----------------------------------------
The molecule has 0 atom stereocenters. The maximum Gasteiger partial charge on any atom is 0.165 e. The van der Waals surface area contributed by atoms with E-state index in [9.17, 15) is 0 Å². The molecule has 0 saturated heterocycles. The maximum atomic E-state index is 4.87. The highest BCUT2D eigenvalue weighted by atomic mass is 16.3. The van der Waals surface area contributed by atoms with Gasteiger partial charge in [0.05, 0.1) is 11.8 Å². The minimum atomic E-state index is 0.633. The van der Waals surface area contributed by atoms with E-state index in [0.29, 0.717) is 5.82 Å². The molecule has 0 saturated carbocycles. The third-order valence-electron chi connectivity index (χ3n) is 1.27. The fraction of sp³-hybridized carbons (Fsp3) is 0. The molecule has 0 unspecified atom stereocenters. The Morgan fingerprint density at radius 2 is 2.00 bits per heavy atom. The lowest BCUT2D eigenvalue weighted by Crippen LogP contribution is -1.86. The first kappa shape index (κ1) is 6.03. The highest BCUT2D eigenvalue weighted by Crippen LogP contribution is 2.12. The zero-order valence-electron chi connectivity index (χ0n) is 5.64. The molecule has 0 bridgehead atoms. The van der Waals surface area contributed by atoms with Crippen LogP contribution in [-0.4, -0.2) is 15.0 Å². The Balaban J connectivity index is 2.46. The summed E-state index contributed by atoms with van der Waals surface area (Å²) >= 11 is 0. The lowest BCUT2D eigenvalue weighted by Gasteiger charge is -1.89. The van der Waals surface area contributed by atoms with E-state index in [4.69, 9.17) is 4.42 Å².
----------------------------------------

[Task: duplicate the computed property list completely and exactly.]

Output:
The molecule has 0 atom stereocenters. The maximum Gasteiger partial charge on any atom is 0.165 e. The van der Waals surface area contributed by atoms with E-state index in [9.17, 15) is 0 Å². The molecule has 0 saturated heterocycles. The maximum atomic E-state index is 4.87. The highest BCUT2D eigenvalue weighted by atomic mass is 16.3. The van der Waals surface area contributed by atoms with Gasteiger partial charge in [0.05, 0.1) is 11.8 Å². The minimum atomic E-state index is 0.633. The van der Waals surface area contributed by atoms with E-state index in [0.29, 0.717) is 5.82 Å². The molecule has 0 saturated carbocycles. The third-order valence-electron chi connectivity index (χ3n) is 1.27. The fraction of sp³-hybridized carbons (Fsp3) is 0. The molecule has 0 unspecified atom stereocenters. The Morgan fingerprint density at radius 2 is 2.00 bits per heavy atom. The lowest BCUT2D eigenvalue weighted by Crippen LogP contribution is -1.86. The first kappa shape index (κ1) is 6.03. The highest BCUT2D eigenvalue weighted by Crippen LogP contribution is 2.12. The zero-order valence-electron chi connectivity index (χ0n) is 5.64. The molecule has 0 bridgehead atoms. The van der Waals surface area contributed by atoms with Crippen LogP contribution in [-0.4, -0.2) is 15.0 Å². The Balaban J connectivity index is 2.46. The summed E-state index contributed by atoms with van der Waals surface area (Å²) >= 11 is 0. The lowest BCUT2D eigenvalue weighted by Gasteiger charge is -1.89. The van der Waals surface area contributed by atoms with E-state index in [4.69, 9.17) is 4.42 Å².